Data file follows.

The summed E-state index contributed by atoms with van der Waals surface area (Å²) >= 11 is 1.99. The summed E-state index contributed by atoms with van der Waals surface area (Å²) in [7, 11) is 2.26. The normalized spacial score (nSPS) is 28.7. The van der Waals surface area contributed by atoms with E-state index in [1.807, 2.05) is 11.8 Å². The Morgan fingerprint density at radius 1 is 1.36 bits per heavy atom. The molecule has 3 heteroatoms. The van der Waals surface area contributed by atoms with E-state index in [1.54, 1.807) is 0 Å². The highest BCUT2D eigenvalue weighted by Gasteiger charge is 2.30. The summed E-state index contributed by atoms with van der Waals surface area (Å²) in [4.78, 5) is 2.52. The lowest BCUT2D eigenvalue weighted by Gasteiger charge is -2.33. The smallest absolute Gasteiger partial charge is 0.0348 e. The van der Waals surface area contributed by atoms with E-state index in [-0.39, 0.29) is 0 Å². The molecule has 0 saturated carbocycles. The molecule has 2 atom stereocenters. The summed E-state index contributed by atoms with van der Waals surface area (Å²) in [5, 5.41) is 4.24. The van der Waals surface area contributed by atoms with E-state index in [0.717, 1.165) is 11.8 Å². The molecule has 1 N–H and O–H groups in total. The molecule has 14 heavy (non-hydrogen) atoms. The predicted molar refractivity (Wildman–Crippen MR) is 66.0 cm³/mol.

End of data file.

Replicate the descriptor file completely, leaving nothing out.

The summed E-state index contributed by atoms with van der Waals surface area (Å²) >= 11 is 1.99. The summed E-state index contributed by atoms with van der Waals surface area (Å²) in [7, 11) is 2.26. The normalized spacial score (nSPS) is 28.7. The van der Waals surface area contributed by atoms with E-state index in [1.807, 2.05) is 11.8 Å². The Morgan fingerprint density at radius 1 is 1.36 bits per heavy atom. The molecule has 3 heteroatoms. The van der Waals surface area contributed by atoms with E-state index in [1.54, 1.807) is 0 Å². The highest BCUT2D eigenvalue weighted by Gasteiger charge is 2.30. The summed E-state index contributed by atoms with van der Waals surface area (Å²) in [4.78, 5) is 2.52. The lowest BCUT2D eigenvalue weighted by Gasteiger charge is -2.33. The smallest absolute Gasteiger partial charge is 0.0348 e. The van der Waals surface area contributed by atoms with E-state index in [-0.39, 0.29) is 0 Å². The molecule has 0 saturated carbocycles. The molecule has 2 atom stereocenters. The summed E-state index contributed by atoms with van der Waals surface area (Å²) in [5, 5.41) is 4.24. The van der Waals surface area contributed by atoms with E-state index in [0.717, 1.165) is 11.8 Å². The molecule has 1 N–H and O–H groups in total. The molecule has 14 heavy (non-hydrogen) atoms. The predicted molar refractivity (Wildman–Crippen MR) is 66.0 cm³/mol.